Glaurung began to recoup his confidence just two weeks later, when he signed with Cognitive. “[That] was a team environment where I really started to believe that I could make something of myself and became more optimistic,” he said. “Overall, my experience on Cognitive was good for me because I started to learn more about who I wanted to be.”

Even so, Glaurung would end up playing for Cognitive for little more than a year, from June 2015 to July 2016. [Full disclosure: At the time I was Team Manager for Cognitive.] We made the decision to remove Glaurung from the team because people in the house weren’t getting along, and most of the group was pointing toward him as the problem.

Cognitive had struggled before Glaurung joined. When he did, results improved, but eventually began to backslide. His narrow hero pool of melee assassins pigeon-holed the team into an aggressive playstyle at a time when Cloud9 and Tempo Storm were experiencing success with triple-backline comps. Essentially, we could only play the game one way—and, once people figured that out, Cognitive again hit the skids.

After leaving Cognitive for good, Glaurung took a turn on Denial Esports with John Paul ‘KingCaffiene’ Lopez and Keiwan ‘k1pro’ Itakura, following their win at BlizzCon 2015 as part of Cloud9. The new team competed at BlizzCon 2016, tying for seventh. “Going to BlizzCon was really good for me,” Glaurung said. “It was my first chance to prove on an international stage that I could be a top competitor.”


And yet, after BlizzCon 2016, Glaurung found himself teamless once again. “[Denial] was not a good fit in the long run,” he said. Despite being removed from three teams in relatively quick succession—Tempo Storm, Cognitive, and Denial—every team that Glaurung played on had reliably placed within the top three of North America during his tenure. It seemed inevitable that once Glaurung’s maturity caught up with his talent, he would be a force to be reckoned with. And now it seems to be happening.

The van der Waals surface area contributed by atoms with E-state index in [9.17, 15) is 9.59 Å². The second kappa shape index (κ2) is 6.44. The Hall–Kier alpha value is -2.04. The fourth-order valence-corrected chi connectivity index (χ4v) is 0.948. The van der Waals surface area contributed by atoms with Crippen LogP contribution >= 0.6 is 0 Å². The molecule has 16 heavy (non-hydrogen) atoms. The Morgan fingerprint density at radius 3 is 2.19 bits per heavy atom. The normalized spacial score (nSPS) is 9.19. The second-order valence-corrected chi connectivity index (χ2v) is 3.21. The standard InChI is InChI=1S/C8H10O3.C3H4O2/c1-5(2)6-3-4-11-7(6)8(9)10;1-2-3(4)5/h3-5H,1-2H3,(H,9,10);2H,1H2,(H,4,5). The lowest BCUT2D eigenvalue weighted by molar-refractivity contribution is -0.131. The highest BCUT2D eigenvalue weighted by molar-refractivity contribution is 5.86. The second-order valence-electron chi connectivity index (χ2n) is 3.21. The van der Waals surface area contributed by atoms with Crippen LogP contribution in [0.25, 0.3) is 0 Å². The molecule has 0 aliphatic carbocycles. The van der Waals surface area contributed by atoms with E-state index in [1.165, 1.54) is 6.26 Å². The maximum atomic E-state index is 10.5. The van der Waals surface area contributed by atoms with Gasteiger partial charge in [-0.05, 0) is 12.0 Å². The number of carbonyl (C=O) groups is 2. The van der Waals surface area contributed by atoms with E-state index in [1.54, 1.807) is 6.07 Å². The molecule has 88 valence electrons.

When the HGC was announced, Glaurung banded together with a mixed roster that included Justin ‘Justing’ Gapp and Chandler ‘Buds’ Gavran, known for their time on Team Name Change; Chu8, a popular League of Legends player turned Heroes streamer; and longtime esports veteran Orie ‘YoDa’ Guo. “Everyone expected us to get seventh place,” Justing said earlier this year at the first Western Clash.

But everyone was wrong. The roster shot up on the standings in Phase 1, entering the Western Clash as a second seed ahead of fan favorites Gale Force Esports.

Team 8, whose roster eventually evolved into Roll20 esports, is now considered by many to be the most successful North American team in the last two years, thanks to their performances against powerhouses like MVP Black and Team Dignitas at the Mid-Season Brawl in June.

Part of this might have to do with Glaurung getting max benefit from the stage energy he has long pursued. “I choose not to feel pressure,” he said. “I just want to see if I can be the best. I feel a lot of pressure to perform, but [that’s] not necessarily derivative of a crowd. It's more personal.”

His living situation, too, is decidedly more placid. Today Glaurung lives with Ben 'Cattlepillar' Bunk, Tempo Storm’s current captain, in a new three-bedroom penthouse in a luxury apartment complex. “Cattle is probably my best friend,” Glaurung said. “Living with him has been really nice. It's just someone I can talk to about the game, or not about the game. We have fun.”

That’s not to say Glaurung has totally mellowed. He still has the same fire that contributed in the past to his clashes with teammates; it’s just tempered now by age and experience. “I want to be the best in the world,” Glaurung said, adding, “. . . and then take it from there. I want to see what it's like at the top.”

While he’s been at the top of North America for some time now, Glaurung’s personal motto continues to ring true, as it has through his many cycles of exile and return: “I'm always hungry for more.”